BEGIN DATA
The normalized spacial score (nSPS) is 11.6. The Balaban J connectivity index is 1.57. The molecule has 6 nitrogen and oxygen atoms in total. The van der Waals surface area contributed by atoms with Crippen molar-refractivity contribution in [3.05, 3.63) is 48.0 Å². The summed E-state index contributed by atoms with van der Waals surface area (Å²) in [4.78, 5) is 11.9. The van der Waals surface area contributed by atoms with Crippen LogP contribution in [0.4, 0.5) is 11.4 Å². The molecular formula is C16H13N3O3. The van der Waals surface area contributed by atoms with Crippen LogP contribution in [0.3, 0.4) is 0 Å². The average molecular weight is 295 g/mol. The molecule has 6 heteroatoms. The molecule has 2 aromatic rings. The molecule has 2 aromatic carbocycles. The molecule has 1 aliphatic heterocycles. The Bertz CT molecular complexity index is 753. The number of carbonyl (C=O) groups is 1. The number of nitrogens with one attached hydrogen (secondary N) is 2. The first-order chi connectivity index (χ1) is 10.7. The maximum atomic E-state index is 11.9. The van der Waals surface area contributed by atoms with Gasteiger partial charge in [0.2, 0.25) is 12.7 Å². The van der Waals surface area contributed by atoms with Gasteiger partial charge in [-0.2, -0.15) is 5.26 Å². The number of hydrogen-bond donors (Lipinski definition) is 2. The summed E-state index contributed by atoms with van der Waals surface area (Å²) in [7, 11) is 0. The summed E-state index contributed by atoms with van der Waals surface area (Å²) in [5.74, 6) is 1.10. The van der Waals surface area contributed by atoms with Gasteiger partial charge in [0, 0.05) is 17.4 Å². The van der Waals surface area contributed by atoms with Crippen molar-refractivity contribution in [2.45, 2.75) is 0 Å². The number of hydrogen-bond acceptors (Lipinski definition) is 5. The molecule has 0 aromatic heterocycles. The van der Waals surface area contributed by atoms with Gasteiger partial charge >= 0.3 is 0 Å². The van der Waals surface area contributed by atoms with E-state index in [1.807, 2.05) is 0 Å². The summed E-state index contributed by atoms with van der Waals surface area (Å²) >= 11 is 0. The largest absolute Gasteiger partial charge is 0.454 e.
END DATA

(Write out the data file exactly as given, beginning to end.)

The normalized spacial score (nSPS) is 11.6. The Balaban J connectivity index is 1.57. The molecule has 6 nitrogen and oxygen atoms in total. The van der Waals surface area contributed by atoms with Crippen molar-refractivity contribution in [3.05, 3.63) is 48.0 Å². The summed E-state index contributed by atoms with van der Waals surface area (Å²) in [4.78, 5) is 11.9. The van der Waals surface area contributed by atoms with Crippen LogP contribution in [0.4, 0.5) is 11.4 Å². The molecular formula is C16H13N3O3. The van der Waals surface area contributed by atoms with Crippen LogP contribution in [0.3, 0.4) is 0 Å². The average molecular weight is 295 g/mol. The molecule has 6 heteroatoms. The molecule has 2 aromatic rings. The molecule has 2 aromatic carbocycles. The molecule has 1 aliphatic heterocycles. The Bertz CT molecular complexity index is 753. The number of carbonyl (C=O) groups is 1. The number of nitrogens with one attached hydrogen (secondary N) is 2. The first-order chi connectivity index (χ1) is 10.7. The maximum atomic E-state index is 11.9. The van der Waals surface area contributed by atoms with Gasteiger partial charge in [0.2, 0.25) is 12.7 Å². The van der Waals surface area contributed by atoms with Gasteiger partial charge in [-0.2, -0.15) is 5.26 Å². The number of hydrogen-bond donors (Lipinski definition) is 2. The summed E-state index contributed by atoms with van der Waals surface area (Å²) in [7, 11) is 0. The summed E-state index contributed by atoms with van der Waals surface area (Å²) in [5.74, 6) is 1.10. The van der Waals surface area contributed by atoms with Gasteiger partial charge in [0, 0.05) is 17.4 Å². The van der Waals surface area contributed by atoms with Crippen molar-refractivity contribution in [2.45, 2.75) is 0 Å². The number of hydrogen-bond acceptors (Lipinski definition) is 5. The molecule has 0 aromatic heterocycles. The van der Waals surface area contributed by atoms with Gasteiger partial charge >= 0.3 is 0 Å². The van der Waals surface area contributed by atoms with E-state index in [1.807, 2.05) is 0 Å². The summed E-state index contributed by atoms with van der Waals surface area (Å²) >= 11 is 0. The largest absolute Gasteiger partial charge is 0.454 e.